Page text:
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Pirate Attacks Spur 36-Fold Increase in Ransoms

Somali pirate attacks are increasing, spurred by a 36-fold jump in ransoms in five years, raising costs for shippers and the threat to vessels carrying 20 percent of world trade.  The raids are adding at least $2.4 billion to transport costs because vessels are being diverted onto longer routes to avoid attacks off east Africa, Louisville, Colorado-based One Earth Future Foundation estimates.

Pirate Attacks Spur 36-Fold Increase in Ransoms
27 January 2011 - 09:56

Somali pirate attacks are increasing, spurred by a 36-fold jump in ransoms in five years, raising costs for shippers and the threat to vessels carrying 20 percent of world trade.  The raids are adding at least $2.4 billion to transport costs because vessels are being diverted onto longer routes to avoid attacks off east Africa, Louisville, Colorado-based One Earth Future Foundation estimates.

Average ransom payments rose to $5.4 million last year, compared with $150,000 in 2005, the non-profit group says. Attacks off Somalia were the highest on record last year, with 49 vessels and 1,016 crew members hijacked, according to the International Maritime Bureau.

“It’s likely to continue on its trajectory,” said Roger Middleton, an analyst covering Somalia at the Royal Institute of International Affairs in London. “Every time some of them are arrested, there are plenty of others happy to take their places because it’s so well paid.”

Escalating attacks are driving some tankers to sail around southern Africa rather than through the Suez Canal, adding about 12 days to a journey from Saudi Arabia to Houston, said Luis Mateus, an analyst at Riverlake Shipping SA, a broker in Geneva. Returns for owners on the route averaged $11,743 a day last year, according to data from the Baltic Exchange in London, which publishes assessments for more than 50 maritime routes.
About 30 anti-piracy ships are deployed daily in the region by groups including the European Union and NATO. The European Naval Force patrols about 2 million square nautical miles, or an area 10 times the size of Germany.

Widening Zone

Somali pirates have widened the zone in which they operate over the last three years to find easier targets as the warships escort vessels through the Gulf of Aden to the north, according to Middleton. They ranged as far south as Madagascar last year, and to within about 100 miles north of the Maldives in the east, reports from the IMB show.

As many as 25,000 ships sail through the Gulf of Aden a year, said Giles Noakes, head of security at the Baltic and International Maritime Council. Including a wider stretch of the Indian Ocean where the pirates also operate, as many as 40,000 are at risk, he said. That includes oil tankers, dry bulk carriers and general cargo vessels.

Container ships are less likely to be attacked because they sit higher in the water and sail faster, said Odin Hjellestad, a partner at Bergen Risk Solutions in Norway. The company advises ship owners on security.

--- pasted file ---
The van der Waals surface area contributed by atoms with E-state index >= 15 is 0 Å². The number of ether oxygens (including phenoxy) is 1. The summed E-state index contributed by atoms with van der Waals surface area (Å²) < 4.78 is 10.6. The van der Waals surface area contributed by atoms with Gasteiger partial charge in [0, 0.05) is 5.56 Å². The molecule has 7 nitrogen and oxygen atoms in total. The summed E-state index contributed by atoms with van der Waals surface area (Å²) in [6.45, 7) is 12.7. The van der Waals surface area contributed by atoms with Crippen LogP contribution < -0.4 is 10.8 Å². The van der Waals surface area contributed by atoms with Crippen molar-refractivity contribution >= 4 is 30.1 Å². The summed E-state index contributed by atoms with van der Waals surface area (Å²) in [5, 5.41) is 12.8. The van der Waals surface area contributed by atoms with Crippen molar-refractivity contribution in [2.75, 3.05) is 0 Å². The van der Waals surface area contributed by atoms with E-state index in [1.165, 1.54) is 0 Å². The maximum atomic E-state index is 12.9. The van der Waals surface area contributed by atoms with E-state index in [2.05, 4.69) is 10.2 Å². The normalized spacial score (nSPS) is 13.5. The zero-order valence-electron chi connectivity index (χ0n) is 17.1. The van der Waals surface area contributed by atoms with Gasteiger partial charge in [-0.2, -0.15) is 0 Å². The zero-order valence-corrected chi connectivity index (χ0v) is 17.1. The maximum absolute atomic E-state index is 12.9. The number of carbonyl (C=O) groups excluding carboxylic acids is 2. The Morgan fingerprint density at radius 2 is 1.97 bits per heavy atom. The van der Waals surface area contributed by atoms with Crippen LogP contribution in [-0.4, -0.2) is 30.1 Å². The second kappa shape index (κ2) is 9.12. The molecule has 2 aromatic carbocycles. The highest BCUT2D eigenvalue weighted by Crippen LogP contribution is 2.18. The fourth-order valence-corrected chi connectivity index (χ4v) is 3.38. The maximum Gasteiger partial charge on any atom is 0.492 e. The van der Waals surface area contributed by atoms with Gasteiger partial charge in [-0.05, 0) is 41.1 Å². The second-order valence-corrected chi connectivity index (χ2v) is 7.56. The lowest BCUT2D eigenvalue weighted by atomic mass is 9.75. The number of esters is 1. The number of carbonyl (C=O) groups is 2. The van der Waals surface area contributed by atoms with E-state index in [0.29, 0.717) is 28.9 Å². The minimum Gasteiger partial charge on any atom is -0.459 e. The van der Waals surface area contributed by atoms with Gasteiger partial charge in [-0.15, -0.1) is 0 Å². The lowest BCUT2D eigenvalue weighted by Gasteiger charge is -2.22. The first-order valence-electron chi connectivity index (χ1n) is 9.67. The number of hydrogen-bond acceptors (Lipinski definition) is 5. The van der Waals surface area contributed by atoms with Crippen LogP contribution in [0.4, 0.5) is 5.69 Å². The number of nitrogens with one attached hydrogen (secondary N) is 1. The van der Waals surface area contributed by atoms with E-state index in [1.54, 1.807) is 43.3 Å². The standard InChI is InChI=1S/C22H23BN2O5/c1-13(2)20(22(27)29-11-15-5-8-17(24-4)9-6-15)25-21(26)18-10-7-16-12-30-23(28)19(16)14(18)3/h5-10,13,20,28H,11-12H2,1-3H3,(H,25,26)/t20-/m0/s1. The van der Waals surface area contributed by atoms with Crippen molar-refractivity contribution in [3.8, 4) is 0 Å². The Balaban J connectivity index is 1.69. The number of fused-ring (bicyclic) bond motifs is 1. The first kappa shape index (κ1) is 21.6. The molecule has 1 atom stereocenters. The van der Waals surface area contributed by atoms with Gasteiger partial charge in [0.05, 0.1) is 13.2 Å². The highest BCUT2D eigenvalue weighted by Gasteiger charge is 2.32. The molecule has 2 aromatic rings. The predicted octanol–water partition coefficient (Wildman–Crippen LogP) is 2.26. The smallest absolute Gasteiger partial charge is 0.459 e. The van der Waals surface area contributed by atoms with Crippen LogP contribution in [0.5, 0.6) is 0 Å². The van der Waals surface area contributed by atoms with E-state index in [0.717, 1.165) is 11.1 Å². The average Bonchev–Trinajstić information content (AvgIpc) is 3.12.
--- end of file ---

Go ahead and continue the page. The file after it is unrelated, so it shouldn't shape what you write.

Pirates are also seizing bigger vessels to use as so-called mother ships that can operate over larger areas and are harder to recapture because crews are being kept on board, BIMCO’S Noakes said.

Indian Ocean

“They are able to work with an element of impunity in the northwest Indian Ocean,” said Noakes, whose organization has about 2,600 members, including owners, brokers and agents. “There aren’t enough resources to contain the pirates.”

Attacks off Somalia’s coast climbed last year to 139 from 80 and in the Red Sea jumped to 25 from 15, according to data from the London-based International Maritime Bureau, whose Piracy Reporting Centre has monitored incidents since 1991. Attacks in the Gulf of Aden fell to 53, down from 117, a drop the IMB attributes in part to the patrols.
South Korean special forces stormed a hijacked freighter in the Arabian Sea last week, rescuing the crew and killing eight pirates. Similar operations were carried out by Danish and U.S. forces last year.

Naval Force

EU Navfor estimates 20 percent of world trade passes through the Gulf of Aden between Yemen and Somalia. Ships use it to get to Egypt’s Suez Canal, which connects the Red Sea and Mediterranean Sea. The waterway is the fastest crossing from the Atlantic Ocean to the Indian Ocean, according to the Suez Canal Authority. 

 vessel going from Saudi Arabia to Rotterdam can cut the distance traveled by about 42 percent by using the canal rather than sailing around the Cape of Good Hope, data on the canal authority’s website show. To southern France the saving is 57 percent and to New York 30 percent, the data show.

Somali pirates were holding 28 vessels and 638 hostages for ransom as of Dec. 31, according to the IMB, part of the International Chamber of Commerce.

“If there are no fresh initiatives to deal with pirates, then you can expect 2011 to have many more hijacks and much greater violence against crews,” said Captain Pottengal Mukundan, London-based director of the Piracy Reporting Centre.

In areas of Somalia where pirates have bases, hijackings are “woven into the social and economic fabric of everyday life,” United Nations Secretary-General Ban Ki-moon wrote in a report in October. “The root causes of piracy are found on land.”

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